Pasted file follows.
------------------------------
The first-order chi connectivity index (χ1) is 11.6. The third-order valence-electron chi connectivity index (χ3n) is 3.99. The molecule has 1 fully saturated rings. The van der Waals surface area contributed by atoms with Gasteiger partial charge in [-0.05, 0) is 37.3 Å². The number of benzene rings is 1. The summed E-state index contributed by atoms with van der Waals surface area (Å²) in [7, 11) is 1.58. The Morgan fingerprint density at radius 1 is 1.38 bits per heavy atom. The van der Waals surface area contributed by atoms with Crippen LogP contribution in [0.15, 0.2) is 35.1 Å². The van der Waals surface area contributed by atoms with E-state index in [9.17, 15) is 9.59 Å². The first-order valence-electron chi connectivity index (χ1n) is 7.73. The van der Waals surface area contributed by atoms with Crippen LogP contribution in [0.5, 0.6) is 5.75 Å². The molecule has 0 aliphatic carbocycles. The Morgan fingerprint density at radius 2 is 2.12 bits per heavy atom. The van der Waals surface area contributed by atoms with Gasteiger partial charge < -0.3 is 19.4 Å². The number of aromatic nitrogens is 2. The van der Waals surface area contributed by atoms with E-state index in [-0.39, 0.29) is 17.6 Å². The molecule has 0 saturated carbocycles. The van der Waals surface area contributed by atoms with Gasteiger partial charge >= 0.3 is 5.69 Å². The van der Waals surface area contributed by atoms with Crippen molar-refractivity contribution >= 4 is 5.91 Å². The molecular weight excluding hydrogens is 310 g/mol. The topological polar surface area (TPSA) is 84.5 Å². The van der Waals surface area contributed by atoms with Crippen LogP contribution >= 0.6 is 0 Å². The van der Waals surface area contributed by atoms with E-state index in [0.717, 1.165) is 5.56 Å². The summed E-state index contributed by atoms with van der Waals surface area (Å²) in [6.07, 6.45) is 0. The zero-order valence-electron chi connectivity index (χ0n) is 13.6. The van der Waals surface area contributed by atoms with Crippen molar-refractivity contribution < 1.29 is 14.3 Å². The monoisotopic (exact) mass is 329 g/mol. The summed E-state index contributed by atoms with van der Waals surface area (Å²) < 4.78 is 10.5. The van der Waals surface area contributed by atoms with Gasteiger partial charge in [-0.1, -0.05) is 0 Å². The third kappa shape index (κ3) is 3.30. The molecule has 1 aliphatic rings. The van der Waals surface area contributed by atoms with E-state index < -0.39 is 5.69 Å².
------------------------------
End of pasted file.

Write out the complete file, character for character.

The first-order chi connectivity index (χ1) is 11.6. The third-order valence-electron chi connectivity index (χ3n) is 3.99. The molecule has 1 fully saturated rings. The van der Waals surface area contributed by atoms with Gasteiger partial charge in [-0.05, 0) is 37.3 Å². The number of benzene rings is 1. The summed E-state index contributed by atoms with van der Waals surface area (Å²) in [7, 11) is 1.58. The Morgan fingerprint density at radius 1 is 1.38 bits per heavy atom. The van der Waals surface area contributed by atoms with Crippen LogP contribution in [0.15, 0.2) is 35.1 Å². The van der Waals surface area contributed by atoms with E-state index in [9.17, 15) is 9.59 Å². The first-order valence-electron chi connectivity index (χ1n) is 7.73. The van der Waals surface area contributed by atoms with Crippen LogP contribution in [0.5, 0.6) is 5.75 Å². The molecule has 0 aliphatic carbocycles. The Morgan fingerprint density at radius 2 is 2.12 bits per heavy atom. The van der Waals surface area contributed by atoms with Gasteiger partial charge < -0.3 is 19.4 Å². The number of aromatic nitrogens is 2. The van der Waals surface area contributed by atoms with E-state index in [-0.39, 0.29) is 17.6 Å². The molecule has 0 saturated carbocycles. The van der Waals surface area contributed by atoms with Gasteiger partial charge >= 0.3 is 5.69 Å². The van der Waals surface area contributed by atoms with Crippen molar-refractivity contribution >= 4 is 5.91 Å². The molecular weight excluding hydrogens is 310 g/mol. The topological polar surface area (TPSA) is 84.5 Å². The van der Waals surface area contributed by atoms with Crippen LogP contribution >= 0.6 is 0 Å². The van der Waals surface area contributed by atoms with E-state index in [0.717, 1.165) is 5.56 Å². The summed E-state index contributed by atoms with van der Waals surface area (Å²) in [6.07, 6.45) is 0. The zero-order valence-electron chi connectivity index (χ0n) is 13.6. The van der Waals surface area contributed by atoms with Crippen molar-refractivity contribution < 1.29 is 14.3 Å². The monoisotopic (exact) mass is 329 g/mol. The summed E-state index contributed by atoms with van der Waals surface area (Å²) < 4.78 is 10.5. The van der Waals surface area contributed by atoms with Gasteiger partial charge in [-0.1, -0.05) is 0 Å². The third kappa shape index (κ3) is 3.30. The molecule has 1 aliphatic rings. The van der Waals surface area contributed by atoms with E-state index < -0.39 is 5.69 Å².